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Johnson Wagner looking to build confidence, especially with putter

By Ron Green Jr.
Ron Green Jr.
Ron Green Jr., a former Observer staff writer, will write golf columns occasionally for the newspaper.

HILTON HEAD ISLAND, S.C. Johnson Wagner paused in the 10th fairway at the Harbour Town Golf Links during a casual practice round before the RBC Heritage and tried to explain the underlying frustration of a season in which he’s missed as many cuts (five) as he’s made.

“I’m better than I was a year ago. I just need to believe it,” said Wagner, a three-time tour winner. “I’m hitting more quality shots.

“It seems like every tournament, I’m either right on the cut line or I miss the cut by a mile. I haven’t gotten into any kind of contention. I want to feel the heat again.”

Having won the Sony Open in January 2012, Wagner said the full exemption he has through 2014 has eased what would have been a growing sense of urgency.

He finished tied for 13th in the limited field at the Hyundai Tournament of Champions but otherwise doesn’t have a top-25 finish this year. Wagner played a solid weekend at the Arnold Palmer Invitational and a good round on Friday to make the cut at the Valero Texas Open.

Having identified a problem in his putting stroke (he was hitting too many putts in the heel), Wagner feels he’s headed in the right direction on the greens.

“I’m a great putter but I’m inconsistent,” Wagner said. “When I putt well, I don’t think anyone putts better. But when I don’t putt well, I’m awful. I want the putter to be my friend again.”

Wagner spent a good portion of last season among the top 30 in FedEx Cup points but faded late in the year. It cost him spots in the World Golf Championship events and the Masters. Now he’s trying to play himself back into those events.

“My career has always been one of peaks and valleys,” Wagner said. “Every time I hit a peak, those peaks are getting higher. But it sometimes takes a while to get out of the valley.”

Wagner’s first-round scoring average of 71.83 ranks 158th on tour. His second-round average is 71.95, 166th on tour. That doesn’t work.

“I need the spark of a good start to make me believe it a little more,” Wagner said.

Standing on the 10th green, Wagner’s coach, Bobby Heins, said the same thing.

“He just needs to go out and shoot 31 or 32 on the first nine on Thursday and he’ll be fine,” Heins said.

Five swing thoughts

•  The Wells Fargo Championship begins two weeks from Thursday at Quail Hollow Club and tournament officials are hopeful the greens at No. 8 and 10 will be ready when play begins.

The par-5 10th green was resodded recently, a late-hour fix necessitated by poor grass cover.

The new green at the slightly redesigned par-4 eighth hole was not resodded and officials are hopeful thin areas on the heavily contoured green will have satisfactory grass cover.

Club officials plan to begin the conversion from bent grass to Bermuda one week after the Wells Fargo Championship concludes.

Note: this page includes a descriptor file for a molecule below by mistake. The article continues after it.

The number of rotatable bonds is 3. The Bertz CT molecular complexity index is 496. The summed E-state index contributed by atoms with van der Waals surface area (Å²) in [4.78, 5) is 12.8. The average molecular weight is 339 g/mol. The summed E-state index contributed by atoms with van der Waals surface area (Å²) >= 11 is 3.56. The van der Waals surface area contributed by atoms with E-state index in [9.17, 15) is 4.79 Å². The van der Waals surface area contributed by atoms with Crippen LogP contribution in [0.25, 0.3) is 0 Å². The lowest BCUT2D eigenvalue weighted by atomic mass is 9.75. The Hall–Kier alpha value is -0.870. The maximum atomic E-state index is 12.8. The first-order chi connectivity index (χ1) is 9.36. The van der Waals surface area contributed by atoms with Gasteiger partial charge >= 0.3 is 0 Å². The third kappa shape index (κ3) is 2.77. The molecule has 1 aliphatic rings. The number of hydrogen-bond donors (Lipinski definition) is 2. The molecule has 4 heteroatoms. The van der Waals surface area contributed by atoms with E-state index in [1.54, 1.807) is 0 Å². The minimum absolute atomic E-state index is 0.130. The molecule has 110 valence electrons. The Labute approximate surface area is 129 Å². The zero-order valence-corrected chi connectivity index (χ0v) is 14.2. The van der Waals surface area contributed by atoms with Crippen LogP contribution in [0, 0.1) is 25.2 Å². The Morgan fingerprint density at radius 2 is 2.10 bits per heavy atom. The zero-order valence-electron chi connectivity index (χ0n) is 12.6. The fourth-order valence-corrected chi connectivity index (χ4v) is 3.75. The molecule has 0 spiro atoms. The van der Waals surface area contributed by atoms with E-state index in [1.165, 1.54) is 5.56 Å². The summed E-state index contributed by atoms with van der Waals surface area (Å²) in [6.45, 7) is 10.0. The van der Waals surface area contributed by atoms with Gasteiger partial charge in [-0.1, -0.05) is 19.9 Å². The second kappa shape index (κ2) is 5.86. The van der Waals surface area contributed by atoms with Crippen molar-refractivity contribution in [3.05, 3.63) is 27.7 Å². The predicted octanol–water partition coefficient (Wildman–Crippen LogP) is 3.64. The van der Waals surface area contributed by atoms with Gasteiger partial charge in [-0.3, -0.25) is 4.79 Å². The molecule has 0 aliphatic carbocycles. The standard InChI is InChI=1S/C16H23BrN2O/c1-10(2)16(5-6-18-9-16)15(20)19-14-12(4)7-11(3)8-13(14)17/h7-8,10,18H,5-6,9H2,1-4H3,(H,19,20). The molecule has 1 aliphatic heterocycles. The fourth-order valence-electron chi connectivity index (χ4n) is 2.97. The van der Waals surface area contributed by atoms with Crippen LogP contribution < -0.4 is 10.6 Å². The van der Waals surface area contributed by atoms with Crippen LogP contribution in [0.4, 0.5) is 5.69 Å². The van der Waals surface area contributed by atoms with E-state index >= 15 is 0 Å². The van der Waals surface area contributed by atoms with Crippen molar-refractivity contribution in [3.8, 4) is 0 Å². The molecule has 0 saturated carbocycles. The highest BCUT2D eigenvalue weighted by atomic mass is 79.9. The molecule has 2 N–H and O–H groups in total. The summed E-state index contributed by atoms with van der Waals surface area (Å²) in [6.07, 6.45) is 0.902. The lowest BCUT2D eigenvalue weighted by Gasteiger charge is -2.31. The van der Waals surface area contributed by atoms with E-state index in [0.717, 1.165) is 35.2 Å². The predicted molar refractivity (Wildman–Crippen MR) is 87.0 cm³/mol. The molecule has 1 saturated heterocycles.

•  The RBC Heritage field features several of the main characters from the Masters, minus Adam Scott and Angel Cabrera. Jason Day, who led with three holes remaining, Brandt Snedeker, Marc Leishman and Matt Kuchar are playing Harbour Town this week.

This is one of the strongest fields at Harbour Town in several years with 14 of the top 29 players in the world rankings competing.

•  The last hour of the Masters on Sunday was spectacular, rescuing the tournament from being relatively dull. The rules issues dominated the storyline too often and for too long and there were no great runs up the scoreboard by players as has happened so often in the past.

Players wrestled with the green speeds all week, which impacted the scoring.

At the end, though, the Masters delivered as seemingly only the Masters can. The Scott-Cabrera duel was brilliant, and that’s what will be remembered.

•  I suspect Scott’s victory using the long putter won’t impact the impending decision on anchoring. It gave long and belly putters a career Grand Slam, the Masters being the only major championship not won by a player using one of the controversial clubs.

Asked Sunday night if he thought his win changes anything within the game’s ruling bodies, Scott said he didn’t think it would.

•  Pat Summerall may have been best known for his work as a football broadcaster but he was a giant among golf announcers. He called 26 Masters, working the 18th tower for many years and hosting the green jacket ceremony after the tournament.

Summerall excelled at minimalism in his broadcasting. He allowed the picture to tell much of the story the way the best broadcasters do.

And he had that voice.

“(NFL analyst) Tom Brookshier joked that if he were dying, he wanted Pat to tell him because that voice would make him feel better,” said Lance Barrow, coordinating producer for CBS golf broadcasts.

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